Caspari Center Media Review – October 23, 2008
During the week covered by this review, we received 29 articles on the subjects of attitudes towards Jesus and Christianity, Christian Zionism, Christians in Israel, Jewish-Christian relations, and the Pope and the Vatican. Of these:
3 dealt with attitudes to Jesus and Christianity
1 dealt with anti-missionary activity
8 dealt with Christian Zionism
1 dealt with Christians in Israel
4 dealt with Jewish-Christian relations
12 dealt with the Pope and the Vatican
This focus of this week’s Review lay primarily on Pope Pius XII and Christian participation in the Feast of Tabernacles.
Attitudes towards Jesus and Christianity
HaZofeh, October 10; Modi’in, October 16; Ma’ariv, October 17, 2008
Menahem Ben, an ardent advocate for the beauty of the New Testament, is not as well pleased with Jesus’ name as it is pronounced in Hebrew. Writing in Ma’ariv (October 17) in relation to the recent JFJ publicity campaign (see last week’s Review), he stated: “In the run-up to the Feast [of Tabernacles], a large advertisement appeared in the press on behalf of ‘Jews who believe in Yeshu,’ who are careful to define themselves as ‘Jews who believe in Yeshua’ and are insulted when people use the term ‘Yeshu.’ But with all my love for Christians, Messianic Jews, and the New Testament (even though I don’t in any way believe that Yeshu is the messiah), their claim that the word ‘Yeshu’ is an acronym for ‘May his name and memory be blotted out’ is groundless. It may be true that some Orthodox Jew coined some insulting term with regard to the name ‘Yeshu,’ but this is still his rightful, natural, and lovely name – and not the ridiculous term “Yeshua’ (which sounds to every Israeli ear like ‘the wild Yeshua’ [Ye(ho)shua ha-paru’a – a popular children’s book]). Why don’t you understand this?”
Moshe Feiglin of the Likud, founder of the “This is our land” and civil disobedience movements in Israel, recently came out strongly against any Israeli/Jewish relations with evangelical Christians. According to a report by Mordechai Sugerman in HaZofeh (October 10), Feiglin is convinced that Christianity poses a greater threat to Israel (people and land) than does Islam. As a result, he advocates cutting off all relations with Christian Zionist supporters. In his eyes, “contacts with the evangelical community ‘allow Christianity to enter [Israel] and to dominate the Israeli experience.” In Sugerman’s words, “Feiglin’s demand to cut off all contacts with the American Christian community and not to accept any funds from it effectively constitutes an attempt to widen the collective Israeli borders to include the [social] norm which categorizes friendship with Christian bodies or the receipt of funds from them as a form of illegitimate social behavior, part of his endeavor to classify such contact as contradictory to the Israeli ethos. He fears that the ‘Christian conquest/occupation’ is much more dangerous than the Muslim, because it is indirect. He even takes pains to point out that the Christian intention is to send millions of people to Israel to become citizens and ‘to convert everyone.’ This Christian sector will ‘consume the children of Israel and take control of its [the State’s] mind.’”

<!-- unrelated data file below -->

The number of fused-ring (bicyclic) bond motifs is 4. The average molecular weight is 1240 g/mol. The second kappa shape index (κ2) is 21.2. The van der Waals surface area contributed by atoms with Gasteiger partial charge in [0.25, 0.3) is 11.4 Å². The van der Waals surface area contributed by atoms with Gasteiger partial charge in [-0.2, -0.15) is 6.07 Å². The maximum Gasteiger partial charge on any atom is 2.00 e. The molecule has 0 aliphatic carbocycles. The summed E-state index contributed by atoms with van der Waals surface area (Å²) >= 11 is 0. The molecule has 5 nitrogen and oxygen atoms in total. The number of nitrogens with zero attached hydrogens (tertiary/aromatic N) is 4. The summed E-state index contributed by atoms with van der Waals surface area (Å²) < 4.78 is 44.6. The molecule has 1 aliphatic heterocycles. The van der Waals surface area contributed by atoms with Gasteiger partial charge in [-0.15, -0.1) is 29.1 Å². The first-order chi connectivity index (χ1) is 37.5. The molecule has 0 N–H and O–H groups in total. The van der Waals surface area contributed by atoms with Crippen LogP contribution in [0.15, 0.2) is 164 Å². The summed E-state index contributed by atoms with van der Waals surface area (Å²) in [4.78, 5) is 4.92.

Sugerman took issue with Feiglin’s opinion, commenting that Feiglin finds it easy to refute baseless accusations when he cannot adduce a single example of Christian funding which is conditional upon anything which might justify his fears. He likewise accused Feliglin of irresponsibility in ignoring the Iranian and Hizbollah threat, further appealing to the example of Herzl, Haim Weizman, Haim Arlozorov, and Abba Hillel Silver, all of whom made great efforts to “come close to Christian circles in the Western world, because they understood the importance of their influence on policy makers in the United States and Europe in everything relating to relations with the Jews and the creation of the State of Israel.”
In a column entitled “10 things you didn’t know about Sukkot [the Feast of Tabernacles],” the local paper Modi’in (October 16) included the fact that “it is also celebrated by a Christian minority which has decided to start observing the biblical festivals again. As proof [of the necessity of doing so], they claim that Yeshu also celebrated Sukkot (Jn 7:10) [sic; in fact that reference was given as 7, 10:26]. The date on which they celebrate the festival is close to its Hebrew date and is called [the] ‘Feast of Tabernacles’ in English [the name was written here in English].”